Campaigners are warning there could be an uprising after the council u-turned on its decision to let residents vote on future development in their area. 

Hazlemere residents and the parish council said they spent two years devising a Hazlemere Neighbourhood Plan.

Susan Jamson said: "We have two farmers – two builders – a Unitary Authority keen to meet their housing targets and residents hoping that proposed housing developments will enhance our village.

"To avoid an uprising we were told to get our Parish Council to create a village Neighbourhood Plan so we can have our say! The Independent Planning Inspector who examined the Plan with a fine toothcomb was happy with it. The Unitary Authority’s planning officers signed it off and on April 4 2023 our Council agreed that it can go forward to the residents for referendum.

"The enormous hoop-jumping task to create this plan took 2+ years and it is now ready to go back to the residents to vote whether to adopt it.

"On 25 April 2023, out of nowhere, came a legal threat from one of the builders! It came at the very last minute as there is a 22-day deadline to make this legal representation."

The scheme involves demolishing the existing buildings, including Inkerman House, to erect a housing estate known as ‘Orchard Hill Park Estate’ on former Green Belt land.

It includes 47 one-beds, 48 two-beds, 108 three-beds, and 56 four-beds in the form of 179 homes and 80 apartments. Nearly 125 of the proposed units are proposed to be affordable.

A total of 502 car parking spaces and 80 garages predominantly for three and four-bed homes are proposed. It also includes open space that provides a total of nearly three hectares.

A mountain of objections was submitted in protest against the plans, who were concerned that the homes will overwhelm the existing infrastructure, “destroy” the existing wildlife and habitats, and cause “unacceptable damage” to the character of the local area.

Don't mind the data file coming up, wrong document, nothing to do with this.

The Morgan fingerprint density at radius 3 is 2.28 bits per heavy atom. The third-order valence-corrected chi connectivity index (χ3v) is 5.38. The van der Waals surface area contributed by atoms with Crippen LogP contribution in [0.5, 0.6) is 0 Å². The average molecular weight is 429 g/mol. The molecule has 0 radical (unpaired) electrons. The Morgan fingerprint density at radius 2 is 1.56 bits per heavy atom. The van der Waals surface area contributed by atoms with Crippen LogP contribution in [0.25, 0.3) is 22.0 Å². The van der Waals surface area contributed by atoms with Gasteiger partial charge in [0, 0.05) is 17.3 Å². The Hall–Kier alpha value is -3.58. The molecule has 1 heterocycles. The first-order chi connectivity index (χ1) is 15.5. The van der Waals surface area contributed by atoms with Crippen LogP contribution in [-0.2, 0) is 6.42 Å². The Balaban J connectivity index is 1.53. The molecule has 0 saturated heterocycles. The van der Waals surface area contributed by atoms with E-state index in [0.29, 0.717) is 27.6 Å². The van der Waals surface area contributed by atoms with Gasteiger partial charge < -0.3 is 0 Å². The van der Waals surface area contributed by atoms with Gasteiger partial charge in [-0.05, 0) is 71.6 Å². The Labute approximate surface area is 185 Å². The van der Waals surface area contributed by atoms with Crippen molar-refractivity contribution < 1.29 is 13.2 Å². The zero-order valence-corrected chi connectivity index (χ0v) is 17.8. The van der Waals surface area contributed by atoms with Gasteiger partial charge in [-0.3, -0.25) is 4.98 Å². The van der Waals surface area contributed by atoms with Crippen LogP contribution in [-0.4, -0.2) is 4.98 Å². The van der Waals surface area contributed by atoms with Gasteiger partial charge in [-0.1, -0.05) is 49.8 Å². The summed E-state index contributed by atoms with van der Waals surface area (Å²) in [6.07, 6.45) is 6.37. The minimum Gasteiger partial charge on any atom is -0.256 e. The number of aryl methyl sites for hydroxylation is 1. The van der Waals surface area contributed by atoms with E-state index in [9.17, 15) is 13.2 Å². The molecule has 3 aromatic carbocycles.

The plan was originally submitted in November 2021 to build 290 homes, but Bellway Homes recently dropped the housing number by 31 units following feedback from consultees.

After coming up with a Hazlemere Neighbourhood Plan, the council decided it didn't meet the basic conditions.

Susan added: "On the 27 April 2023 a notice was posted on the Bucks Council website from Steve Bambrick, Director of Planning and Environment. The Council didn’t even bother to tell our Parish Council who found out about it on the website! 

"The blood, sweat and tears the Community and the Parish Council spent creating our Neighbourhood Plan is now morphing into a battle plan. We want to establish what sort of legal threat could have resulted in a Council turning its back on its local community in just two days!"

Councillor Peter Strachan, Cabinet Member for Planning and Regeneration said: "The referendum on the Hazlemere Neighbourhood Plan has not been cancelled but rather postponed."

"The decision to not proceed with a referendum at this time has been made by Buckinghamshire Council, following legal advice. This identified that the current Hazlemere Neighbourhood Plan failed to meet a number of basic conditions and was at risk of being successfully challenged if a Judicial Review was brought.

"In order to strengthen the decision-making process and bring the Neighbourhood Plan into accord with the basic conditions, Buckinghamshire Council has made a decision to propose further modifications to the Neighbourhood Plan, in addition to those proposed by the examiner's report.

"A public consultation on these modifications has now been opened and this will allow residents the opportunity to give their views. When this consultation finishes and the representations and planning arguments have been considered, we can reconsider the decision to proceed to a referendum."